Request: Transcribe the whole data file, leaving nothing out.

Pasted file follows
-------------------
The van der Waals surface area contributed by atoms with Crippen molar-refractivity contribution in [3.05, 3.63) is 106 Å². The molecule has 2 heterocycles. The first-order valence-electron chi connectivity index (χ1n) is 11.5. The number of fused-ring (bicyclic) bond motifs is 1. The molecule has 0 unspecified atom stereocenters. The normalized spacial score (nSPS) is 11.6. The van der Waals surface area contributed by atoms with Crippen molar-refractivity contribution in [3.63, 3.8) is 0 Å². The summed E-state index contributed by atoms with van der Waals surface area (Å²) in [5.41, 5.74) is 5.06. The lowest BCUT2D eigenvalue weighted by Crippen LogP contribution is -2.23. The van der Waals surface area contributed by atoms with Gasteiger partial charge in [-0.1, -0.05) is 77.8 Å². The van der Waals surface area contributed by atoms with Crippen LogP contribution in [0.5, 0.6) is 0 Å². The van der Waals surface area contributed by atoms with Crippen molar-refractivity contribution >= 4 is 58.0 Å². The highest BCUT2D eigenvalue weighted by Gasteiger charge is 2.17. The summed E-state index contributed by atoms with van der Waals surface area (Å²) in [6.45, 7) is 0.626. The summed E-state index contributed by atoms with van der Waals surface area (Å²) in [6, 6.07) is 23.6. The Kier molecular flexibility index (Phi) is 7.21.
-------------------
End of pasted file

The van der Waals surface area contributed by atoms with Crippen molar-refractivity contribution in [3.05, 3.63) is 106 Å². The molecule has 2 heterocycles. The first-order valence-electron chi connectivity index (χ1n) is 11.5. The number of fused-ring (bicyclic) bond motifs is 1. The molecule has 0 unspecified atom stereocenters. The normalized spacial score (nSPS) is 11.6. The van der Waals surface area contributed by atoms with Crippen molar-refractivity contribution in [3.63, 3.8) is 0 Å². The summed E-state index contributed by atoms with van der Waals surface area (Å²) in [5.41, 5.74) is 5.06. The lowest BCUT2D eigenvalue weighted by Crippen LogP contribution is -2.23. The van der Waals surface area contributed by atoms with Gasteiger partial charge in [-0.1, -0.05) is 77.8 Å². The van der Waals surface area contributed by atoms with Crippen LogP contribution in [0.5, 0.6) is 0 Å². The van der Waals surface area contributed by atoms with Crippen molar-refractivity contribution >= 4 is 58.0 Å². The highest BCUT2D eigenvalue weighted by Gasteiger charge is 2.17. The summed E-state index contributed by atoms with van der Waals surface area (Å²) in [6.45, 7) is 0.626. The summed E-state index contributed by atoms with van der Waals surface area (Å²) in [6, 6.07) is 23.6. The Kier molecular flexibility index (Phi) is 7.21.